As Miguel Cabrera pulled up halfway between first and second on Friday night, Tigers fans everywhere held their breath, hoping against hope that their worst fears were not being realized.
Unfortunately, however, Saturday morning, the beleaguered fan-base found themselves dealing with the fact that the former MVP would be absent from the lineup for six weeks.
Saturday afternoon, the Detroit Tigers did their best to put Friday’s heartbreak behind them, for as catcher Alex Avila put it, “Nobody’s going to feel sorry for us.”
Nor should they. Anyone witness to the Tigers’ dominance in recent history knows better than to count out this talented, veteran group. Especially considering the wide array of talent on the 25 man roster, and the mediocre American League.
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First things first, there are 29 other teams who would love to have the Tigers’ embarrassment of riches on offense. Even without Cabrera. Despite losing their most feared slugger, Detroit boasts a heart of the order featuring J.D. Martinez, who is hitting .284 with 22 HRs, and 55 RBIs, Victor Martinez, who is hitting .311 with 11 RBI since his return from the DL, and Yoenis Cespedes, who is hitting .294 with 10 HRs, and 44 RBI. Losing Cabrera is, without question, a devastating blow, but more so than just about any team, the Tigers have a lineup capable of surviving without a player of that caliber.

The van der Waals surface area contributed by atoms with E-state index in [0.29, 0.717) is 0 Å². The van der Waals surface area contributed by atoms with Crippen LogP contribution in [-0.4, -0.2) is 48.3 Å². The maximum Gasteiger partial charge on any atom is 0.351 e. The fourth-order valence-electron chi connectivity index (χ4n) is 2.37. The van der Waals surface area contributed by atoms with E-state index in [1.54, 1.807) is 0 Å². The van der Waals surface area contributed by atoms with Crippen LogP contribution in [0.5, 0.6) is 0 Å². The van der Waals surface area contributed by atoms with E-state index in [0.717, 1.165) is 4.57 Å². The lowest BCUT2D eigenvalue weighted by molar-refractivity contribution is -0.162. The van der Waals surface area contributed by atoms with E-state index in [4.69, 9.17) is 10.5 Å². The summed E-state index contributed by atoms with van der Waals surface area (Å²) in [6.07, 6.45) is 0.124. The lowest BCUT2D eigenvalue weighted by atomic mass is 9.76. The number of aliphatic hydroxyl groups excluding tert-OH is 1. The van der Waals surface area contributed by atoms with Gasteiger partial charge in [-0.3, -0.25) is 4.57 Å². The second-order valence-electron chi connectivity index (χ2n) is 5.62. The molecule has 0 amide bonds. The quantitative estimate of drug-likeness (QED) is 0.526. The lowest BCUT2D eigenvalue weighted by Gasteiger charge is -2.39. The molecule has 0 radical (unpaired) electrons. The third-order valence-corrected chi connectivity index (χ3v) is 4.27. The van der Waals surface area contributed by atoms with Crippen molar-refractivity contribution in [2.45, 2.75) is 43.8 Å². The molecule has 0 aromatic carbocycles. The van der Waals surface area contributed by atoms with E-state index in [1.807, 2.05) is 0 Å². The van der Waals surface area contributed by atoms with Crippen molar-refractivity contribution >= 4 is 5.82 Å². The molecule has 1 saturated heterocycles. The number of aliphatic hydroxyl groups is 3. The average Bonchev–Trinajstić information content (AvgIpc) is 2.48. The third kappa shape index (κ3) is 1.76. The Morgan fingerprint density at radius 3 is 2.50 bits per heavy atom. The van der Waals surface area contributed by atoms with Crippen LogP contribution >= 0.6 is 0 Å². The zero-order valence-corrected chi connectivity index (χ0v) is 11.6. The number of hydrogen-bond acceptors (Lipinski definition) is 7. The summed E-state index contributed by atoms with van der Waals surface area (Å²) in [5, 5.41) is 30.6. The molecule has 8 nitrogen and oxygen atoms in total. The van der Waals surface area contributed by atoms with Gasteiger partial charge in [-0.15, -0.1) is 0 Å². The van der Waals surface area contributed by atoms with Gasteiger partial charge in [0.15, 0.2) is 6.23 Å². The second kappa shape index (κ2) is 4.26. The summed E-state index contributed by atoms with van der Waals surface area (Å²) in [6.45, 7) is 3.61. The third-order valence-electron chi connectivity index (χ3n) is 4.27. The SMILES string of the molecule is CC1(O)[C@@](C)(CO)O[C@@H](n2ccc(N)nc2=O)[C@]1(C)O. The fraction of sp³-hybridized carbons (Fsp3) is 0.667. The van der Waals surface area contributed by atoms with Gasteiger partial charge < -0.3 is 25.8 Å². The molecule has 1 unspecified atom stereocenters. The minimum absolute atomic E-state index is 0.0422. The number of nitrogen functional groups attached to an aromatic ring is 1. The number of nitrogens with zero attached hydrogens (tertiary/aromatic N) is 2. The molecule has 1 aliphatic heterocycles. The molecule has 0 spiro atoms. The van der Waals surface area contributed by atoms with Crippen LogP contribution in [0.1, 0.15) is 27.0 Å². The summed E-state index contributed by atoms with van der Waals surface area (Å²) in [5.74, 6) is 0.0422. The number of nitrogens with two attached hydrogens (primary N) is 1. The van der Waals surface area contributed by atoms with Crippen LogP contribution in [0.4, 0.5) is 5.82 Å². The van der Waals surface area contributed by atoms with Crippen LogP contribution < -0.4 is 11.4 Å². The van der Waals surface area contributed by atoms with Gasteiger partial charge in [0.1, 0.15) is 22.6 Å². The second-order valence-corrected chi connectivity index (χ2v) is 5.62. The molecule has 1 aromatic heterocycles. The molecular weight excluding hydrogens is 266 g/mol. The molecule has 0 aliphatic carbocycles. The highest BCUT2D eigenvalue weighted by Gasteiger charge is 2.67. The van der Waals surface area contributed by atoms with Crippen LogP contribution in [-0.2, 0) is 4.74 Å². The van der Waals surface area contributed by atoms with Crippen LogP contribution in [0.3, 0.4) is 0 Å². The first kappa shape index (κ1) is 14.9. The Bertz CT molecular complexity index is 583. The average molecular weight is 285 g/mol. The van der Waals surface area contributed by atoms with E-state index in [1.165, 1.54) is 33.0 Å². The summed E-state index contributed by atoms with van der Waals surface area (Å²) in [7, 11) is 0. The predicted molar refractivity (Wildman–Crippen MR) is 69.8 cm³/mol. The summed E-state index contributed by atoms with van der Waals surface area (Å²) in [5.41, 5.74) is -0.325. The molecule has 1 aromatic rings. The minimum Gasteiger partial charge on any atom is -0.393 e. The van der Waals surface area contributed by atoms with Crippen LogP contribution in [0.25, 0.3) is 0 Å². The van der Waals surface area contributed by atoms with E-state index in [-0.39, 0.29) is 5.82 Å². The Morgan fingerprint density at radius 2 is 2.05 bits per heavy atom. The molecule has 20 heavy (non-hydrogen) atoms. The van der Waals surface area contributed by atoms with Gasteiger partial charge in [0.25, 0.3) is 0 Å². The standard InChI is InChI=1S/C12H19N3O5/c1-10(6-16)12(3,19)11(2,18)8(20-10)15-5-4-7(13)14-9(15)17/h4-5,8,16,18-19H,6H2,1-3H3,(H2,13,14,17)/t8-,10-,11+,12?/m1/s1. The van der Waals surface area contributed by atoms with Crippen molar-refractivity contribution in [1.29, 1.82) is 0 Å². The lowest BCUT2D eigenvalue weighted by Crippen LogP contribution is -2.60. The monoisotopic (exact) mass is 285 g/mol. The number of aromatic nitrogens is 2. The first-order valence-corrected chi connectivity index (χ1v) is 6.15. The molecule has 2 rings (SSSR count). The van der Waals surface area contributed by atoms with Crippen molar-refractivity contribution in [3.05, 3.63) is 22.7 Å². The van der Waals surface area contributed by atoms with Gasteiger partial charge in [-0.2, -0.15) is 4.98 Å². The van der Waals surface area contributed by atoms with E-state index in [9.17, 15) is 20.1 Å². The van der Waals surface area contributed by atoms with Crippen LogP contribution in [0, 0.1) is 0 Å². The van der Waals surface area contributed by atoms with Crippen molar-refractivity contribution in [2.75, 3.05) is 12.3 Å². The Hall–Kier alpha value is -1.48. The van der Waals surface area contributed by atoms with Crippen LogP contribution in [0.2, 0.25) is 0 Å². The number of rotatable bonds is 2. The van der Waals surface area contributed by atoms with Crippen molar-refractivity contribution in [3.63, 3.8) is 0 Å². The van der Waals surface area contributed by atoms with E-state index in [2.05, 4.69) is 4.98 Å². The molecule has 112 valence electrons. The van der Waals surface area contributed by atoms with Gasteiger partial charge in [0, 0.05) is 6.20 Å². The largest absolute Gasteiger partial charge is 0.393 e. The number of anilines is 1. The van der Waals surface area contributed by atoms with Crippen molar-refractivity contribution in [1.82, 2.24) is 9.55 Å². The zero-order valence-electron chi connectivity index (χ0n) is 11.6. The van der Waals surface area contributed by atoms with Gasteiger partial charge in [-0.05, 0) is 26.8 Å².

So capable, in fact, that since Cabrera departed from the game Friday night, the Tigers have scored 15 runs.
Beyond that, for those who find themselves keen on the idea of a fire-sale, Detroit has more than enough time to get their act together in an uncharacteristically weak American League. In fact, as poor as the Tigers have played, they sit just five games back of the Kansas City Royals in the American League Central, and one and a half games out of a wild card berth, with 82 games left to play.
If you are curious, as late as August 27th last season, the Tigers were two and a half games behind Kansas City, and yet the 2014 American League Central Champions flag hangs in Comerica Park, not Kauffman Stadium.
Now, the Tigers have certainly disappointed. That is a point anyone would have a hard time contesting. However, Cabrera’s injury is not the tipping point in the debate between buy or sell for Detroit, and when Dave Dombrowski inevitably decides to add talent at the deadline, he can do so with the knowledge that the best hitter in baseball will be returning shortly thereafter. If the Tigers’ General Manager can shore up his rotation, as well as his bullpen, Detroit is capable of going toe to toe with any divisional leader in the American League.